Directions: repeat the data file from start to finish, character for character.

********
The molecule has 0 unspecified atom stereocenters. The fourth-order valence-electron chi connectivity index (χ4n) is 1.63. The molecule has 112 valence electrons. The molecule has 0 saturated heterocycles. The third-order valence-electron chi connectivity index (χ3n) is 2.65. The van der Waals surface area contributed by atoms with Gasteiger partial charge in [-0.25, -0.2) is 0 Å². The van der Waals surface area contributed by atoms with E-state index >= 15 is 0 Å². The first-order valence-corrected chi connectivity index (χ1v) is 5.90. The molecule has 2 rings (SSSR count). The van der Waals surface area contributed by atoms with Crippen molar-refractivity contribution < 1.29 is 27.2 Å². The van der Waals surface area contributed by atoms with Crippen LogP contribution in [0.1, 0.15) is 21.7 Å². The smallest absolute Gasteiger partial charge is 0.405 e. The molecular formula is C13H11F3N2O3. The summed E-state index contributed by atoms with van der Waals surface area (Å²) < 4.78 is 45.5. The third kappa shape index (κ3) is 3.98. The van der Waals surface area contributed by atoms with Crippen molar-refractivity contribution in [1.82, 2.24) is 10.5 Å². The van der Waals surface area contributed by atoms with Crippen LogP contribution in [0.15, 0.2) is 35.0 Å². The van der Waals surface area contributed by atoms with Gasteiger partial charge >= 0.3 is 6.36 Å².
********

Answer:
The molecule has 0 unspecified atom stereocenters. The fourth-order valence-electron chi connectivity index (χ4n) is 1.63. The molecule has 112 valence electrons. The molecule has 0 saturated heterocycles. The third-order valence-electron chi connectivity index (χ3n) is 2.65. The van der Waals surface area contributed by atoms with Gasteiger partial charge in [-0.25, -0.2) is 0 Å². The van der Waals surface area contributed by atoms with E-state index >= 15 is 0 Å². The first-order valence-corrected chi connectivity index (χ1v) is 5.90. The molecule has 2 rings (SSSR count). The van der Waals surface area contributed by atoms with Crippen molar-refractivity contribution < 1.29 is 27.2 Å². The van der Waals surface area contributed by atoms with Crippen LogP contribution in [0.1, 0.15) is 21.7 Å². The smallest absolute Gasteiger partial charge is 0.405 e. The molecular formula is C13H11F3N2O3. The summed E-state index contributed by atoms with van der Waals surface area (Å²) < 4.78 is 45.5. The third kappa shape index (κ3) is 3.98. The van der Waals surface area contributed by atoms with Crippen molar-refractivity contribution in [1.82, 2.24) is 10.5 Å². The van der Waals surface area contributed by atoms with Crippen LogP contribution in [0.15, 0.2) is 35.0 Å². The van der Waals surface area contributed by atoms with Gasteiger partial charge >= 0.3 is 6.36 Å².